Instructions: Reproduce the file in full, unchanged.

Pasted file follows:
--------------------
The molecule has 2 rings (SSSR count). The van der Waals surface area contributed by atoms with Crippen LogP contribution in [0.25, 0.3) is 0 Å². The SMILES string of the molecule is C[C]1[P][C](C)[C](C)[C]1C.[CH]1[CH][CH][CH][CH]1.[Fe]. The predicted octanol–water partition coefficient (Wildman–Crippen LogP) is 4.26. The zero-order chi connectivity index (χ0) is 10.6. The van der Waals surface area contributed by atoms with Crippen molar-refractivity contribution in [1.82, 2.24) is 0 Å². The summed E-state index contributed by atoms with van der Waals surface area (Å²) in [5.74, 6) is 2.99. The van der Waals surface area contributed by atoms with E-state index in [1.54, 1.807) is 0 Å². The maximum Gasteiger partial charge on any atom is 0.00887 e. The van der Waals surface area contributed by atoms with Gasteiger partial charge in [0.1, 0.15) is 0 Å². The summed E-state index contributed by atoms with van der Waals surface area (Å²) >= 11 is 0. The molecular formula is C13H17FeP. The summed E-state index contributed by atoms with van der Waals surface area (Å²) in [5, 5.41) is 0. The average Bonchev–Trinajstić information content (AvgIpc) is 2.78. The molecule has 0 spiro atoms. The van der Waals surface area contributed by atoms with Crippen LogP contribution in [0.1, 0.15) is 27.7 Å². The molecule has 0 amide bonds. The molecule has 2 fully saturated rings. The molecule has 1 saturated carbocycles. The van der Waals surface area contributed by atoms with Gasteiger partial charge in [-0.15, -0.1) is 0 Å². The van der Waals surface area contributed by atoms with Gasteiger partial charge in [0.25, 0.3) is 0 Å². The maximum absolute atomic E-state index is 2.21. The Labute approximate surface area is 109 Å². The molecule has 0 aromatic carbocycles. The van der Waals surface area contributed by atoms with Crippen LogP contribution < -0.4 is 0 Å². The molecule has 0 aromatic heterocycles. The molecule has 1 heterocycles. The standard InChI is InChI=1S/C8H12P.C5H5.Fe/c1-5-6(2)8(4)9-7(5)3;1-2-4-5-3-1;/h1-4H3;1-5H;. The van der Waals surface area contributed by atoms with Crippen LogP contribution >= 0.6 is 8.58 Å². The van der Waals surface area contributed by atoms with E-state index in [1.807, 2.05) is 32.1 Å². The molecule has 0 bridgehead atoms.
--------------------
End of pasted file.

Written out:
The molecule has 2 rings (SSSR count). The van der Waals surface area contributed by atoms with Crippen LogP contribution in [0.25, 0.3) is 0 Å². The SMILES string of the molecule is C[C]1[P][C](C)[C](C)[C]1C.[CH]1[CH][CH][CH][CH]1.[Fe]. The predicted octanol–water partition coefficient (Wildman–Crippen LogP) is 4.26. The zero-order chi connectivity index (χ0) is 10.6. The van der Waals surface area contributed by atoms with Crippen molar-refractivity contribution in [1.82, 2.24) is 0 Å². The summed E-state index contributed by atoms with van der Waals surface area (Å²) in [5.74, 6) is 2.99. The van der Waals surface area contributed by atoms with E-state index in [1.54, 1.807) is 0 Å². The maximum Gasteiger partial charge on any atom is 0.00887 e. The van der Waals surface area contributed by atoms with Gasteiger partial charge in [0.1, 0.15) is 0 Å². The summed E-state index contributed by atoms with van der Waals surface area (Å²) >= 11 is 0. The molecular formula is C13H17FeP. The summed E-state index contributed by atoms with van der Waals surface area (Å²) in [5, 5.41) is 0. The average Bonchev–Trinajstić information content (AvgIpc) is 2.78. The molecule has 0 spiro atoms. The van der Waals surface area contributed by atoms with Crippen LogP contribution in [0.1, 0.15) is 27.7 Å². The molecule has 0 amide bonds. The molecule has 2 fully saturated rings. The molecule has 1 saturated carbocycles. The van der Waals surface area contributed by atoms with Gasteiger partial charge in [-0.15, -0.1) is 0 Å². The van der Waals surface area contributed by atoms with Gasteiger partial charge in [0.25, 0.3) is 0 Å². The maximum absolute atomic E-state index is 2.21. The Labute approximate surface area is 109 Å². The molecule has 0 aromatic carbocycles. The van der Waals surface area contributed by atoms with Crippen LogP contribution < -0.4 is 0 Å². The molecule has 0 aromatic heterocycles. The molecule has 1 heterocycles. The standard InChI is InChI=1S/C8H12P.C5H5.Fe/c1-5-6(2)8(4)9-7(5)3;1-2-4-5-3-1;/h1-4H3;1-5H;. The van der Waals surface area contributed by atoms with Crippen LogP contribution >= 0.6 is 8.58 Å². The van der Waals surface area contributed by atoms with E-state index in [1.807, 2.05) is 32.1 Å². The molecule has 0 bridgehead atoms.